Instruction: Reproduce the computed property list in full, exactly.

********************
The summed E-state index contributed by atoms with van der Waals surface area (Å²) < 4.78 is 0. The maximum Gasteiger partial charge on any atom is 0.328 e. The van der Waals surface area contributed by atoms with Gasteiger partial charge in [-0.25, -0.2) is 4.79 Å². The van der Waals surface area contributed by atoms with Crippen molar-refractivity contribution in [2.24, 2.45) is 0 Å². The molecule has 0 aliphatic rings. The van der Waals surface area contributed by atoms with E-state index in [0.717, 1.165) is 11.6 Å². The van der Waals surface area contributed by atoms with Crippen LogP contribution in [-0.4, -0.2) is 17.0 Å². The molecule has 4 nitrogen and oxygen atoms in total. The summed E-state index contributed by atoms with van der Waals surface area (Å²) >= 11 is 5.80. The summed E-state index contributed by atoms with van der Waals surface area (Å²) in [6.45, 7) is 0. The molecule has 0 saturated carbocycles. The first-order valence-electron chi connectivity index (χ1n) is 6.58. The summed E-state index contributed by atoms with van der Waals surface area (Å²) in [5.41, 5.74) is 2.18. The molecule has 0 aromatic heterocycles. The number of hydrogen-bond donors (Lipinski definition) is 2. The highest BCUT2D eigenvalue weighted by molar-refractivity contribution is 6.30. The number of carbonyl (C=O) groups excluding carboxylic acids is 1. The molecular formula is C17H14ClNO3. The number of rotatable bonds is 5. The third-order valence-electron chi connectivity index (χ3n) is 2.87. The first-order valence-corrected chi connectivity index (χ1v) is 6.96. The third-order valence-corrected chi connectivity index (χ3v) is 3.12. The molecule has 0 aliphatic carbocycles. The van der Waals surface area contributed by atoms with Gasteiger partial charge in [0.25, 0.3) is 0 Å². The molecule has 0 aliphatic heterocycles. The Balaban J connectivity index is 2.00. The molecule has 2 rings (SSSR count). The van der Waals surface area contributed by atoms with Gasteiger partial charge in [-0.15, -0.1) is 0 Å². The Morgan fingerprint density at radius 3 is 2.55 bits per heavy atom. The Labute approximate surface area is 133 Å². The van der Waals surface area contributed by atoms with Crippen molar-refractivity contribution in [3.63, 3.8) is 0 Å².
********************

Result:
The summed E-state index contributed by atoms with van der Waals surface area (Å²) < 4.78 is 0. The maximum Gasteiger partial charge on any atom is 0.328 e. The van der Waals surface area contributed by atoms with Gasteiger partial charge in [-0.25, -0.2) is 4.79 Å². The van der Waals surface area contributed by atoms with Crippen molar-refractivity contribution in [2.24, 2.45) is 0 Å². The molecule has 0 aliphatic rings. The van der Waals surface area contributed by atoms with E-state index in [0.717, 1.165) is 11.6 Å². The van der Waals surface area contributed by atoms with Crippen LogP contribution in [-0.4, -0.2) is 17.0 Å². The molecule has 4 nitrogen and oxygen atoms in total. The summed E-state index contributed by atoms with van der Waals surface area (Å²) >= 11 is 5.80. The summed E-state index contributed by atoms with van der Waals surface area (Å²) in [6.45, 7) is 0. The molecule has 0 saturated carbocycles. The first-order valence-electron chi connectivity index (χ1n) is 6.58. The summed E-state index contributed by atoms with van der Waals surface area (Å²) in [5.41, 5.74) is 2.18. The molecule has 0 aromatic heterocycles. The number of hydrogen-bond donors (Lipinski definition) is 2. The highest BCUT2D eigenvalue weighted by molar-refractivity contribution is 6.30. The number of carbonyl (C=O) groups excluding carboxylic acids is 1. The molecular formula is C17H14ClNO3. The number of rotatable bonds is 5. The third-order valence-electron chi connectivity index (χ3n) is 2.87. The first-order valence-corrected chi connectivity index (χ1v) is 6.96. The third-order valence-corrected chi connectivity index (χ3v) is 3.12. The molecule has 0 aliphatic carbocycles. The van der Waals surface area contributed by atoms with Gasteiger partial charge in [0.25, 0.3) is 0 Å². The molecule has 0 aliphatic heterocycles. The Balaban J connectivity index is 2.00. The molecule has 2 rings (SSSR count). The van der Waals surface area contributed by atoms with Gasteiger partial charge in [-0.15, -0.1) is 0 Å². The Morgan fingerprint density at radius 3 is 2.55 bits per heavy atom. The Labute approximate surface area is 133 Å². The van der Waals surface area contributed by atoms with Crippen molar-refractivity contribution in [3.63, 3.8) is 0 Å².